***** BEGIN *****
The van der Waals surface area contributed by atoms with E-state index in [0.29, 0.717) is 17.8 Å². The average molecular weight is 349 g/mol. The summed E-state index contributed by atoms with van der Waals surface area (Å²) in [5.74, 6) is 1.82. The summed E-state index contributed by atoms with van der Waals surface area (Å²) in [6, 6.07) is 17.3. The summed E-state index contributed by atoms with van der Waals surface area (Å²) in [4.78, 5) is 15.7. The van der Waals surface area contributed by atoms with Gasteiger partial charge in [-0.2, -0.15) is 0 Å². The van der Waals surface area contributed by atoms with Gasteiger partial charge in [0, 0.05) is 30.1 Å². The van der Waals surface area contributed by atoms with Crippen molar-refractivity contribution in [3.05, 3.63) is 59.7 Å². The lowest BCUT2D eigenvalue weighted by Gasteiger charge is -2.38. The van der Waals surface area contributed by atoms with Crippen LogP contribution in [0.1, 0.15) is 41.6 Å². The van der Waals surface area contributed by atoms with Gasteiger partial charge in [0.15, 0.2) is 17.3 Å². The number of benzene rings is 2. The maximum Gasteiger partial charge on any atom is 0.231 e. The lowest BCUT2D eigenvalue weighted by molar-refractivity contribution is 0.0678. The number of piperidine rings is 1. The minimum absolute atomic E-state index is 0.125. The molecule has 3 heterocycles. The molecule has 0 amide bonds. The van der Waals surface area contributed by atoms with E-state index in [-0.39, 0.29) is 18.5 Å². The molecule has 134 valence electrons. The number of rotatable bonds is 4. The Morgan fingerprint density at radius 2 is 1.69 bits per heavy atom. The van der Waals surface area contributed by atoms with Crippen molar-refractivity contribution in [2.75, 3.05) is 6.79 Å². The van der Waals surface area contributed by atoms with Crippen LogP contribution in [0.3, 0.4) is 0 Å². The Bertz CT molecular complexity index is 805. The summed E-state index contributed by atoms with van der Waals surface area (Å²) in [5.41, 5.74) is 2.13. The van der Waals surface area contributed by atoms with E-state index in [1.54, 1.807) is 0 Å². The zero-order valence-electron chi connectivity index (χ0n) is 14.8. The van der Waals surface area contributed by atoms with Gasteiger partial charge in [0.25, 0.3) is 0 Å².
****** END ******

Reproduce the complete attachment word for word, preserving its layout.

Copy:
The van der Waals surface area contributed by atoms with E-state index in [0.29, 0.717) is 17.8 Å². The average molecular weight is 349 g/mol. The summed E-state index contributed by atoms with van der Waals surface area (Å²) in [5.74, 6) is 1.82. The summed E-state index contributed by atoms with van der Waals surface area (Å²) in [6, 6.07) is 17.3. The summed E-state index contributed by atoms with van der Waals surface area (Å²) in [4.78, 5) is 15.7. The van der Waals surface area contributed by atoms with Gasteiger partial charge in [-0.2, -0.15) is 0 Å². The van der Waals surface area contributed by atoms with Gasteiger partial charge in [0, 0.05) is 30.1 Å². The van der Waals surface area contributed by atoms with Crippen molar-refractivity contribution in [3.05, 3.63) is 59.7 Å². The lowest BCUT2D eigenvalue weighted by Gasteiger charge is -2.38. The van der Waals surface area contributed by atoms with Crippen LogP contribution in [0.1, 0.15) is 41.6 Å². The van der Waals surface area contributed by atoms with Gasteiger partial charge in [0.15, 0.2) is 17.3 Å². The number of benzene rings is 2. The maximum Gasteiger partial charge on any atom is 0.231 e. The lowest BCUT2D eigenvalue weighted by molar-refractivity contribution is 0.0678. The number of piperidine rings is 1. The minimum absolute atomic E-state index is 0.125. The molecule has 3 heterocycles. The molecule has 0 amide bonds. The van der Waals surface area contributed by atoms with E-state index in [-0.39, 0.29) is 18.5 Å². The molecule has 134 valence electrons. The number of rotatable bonds is 4. The Morgan fingerprint density at radius 2 is 1.69 bits per heavy atom. The van der Waals surface area contributed by atoms with Crippen molar-refractivity contribution in [2.75, 3.05) is 6.79 Å². The van der Waals surface area contributed by atoms with Crippen LogP contribution in [0.3, 0.4) is 0 Å². The Bertz CT molecular complexity index is 805. The summed E-state index contributed by atoms with van der Waals surface area (Å²) in [5.41, 5.74) is 2.13. The van der Waals surface area contributed by atoms with E-state index in [1.54, 1.807) is 0 Å². The zero-order valence-electron chi connectivity index (χ0n) is 14.8. The van der Waals surface area contributed by atoms with Gasteiger partial charge in [0.25, 0.3) is 0 Å².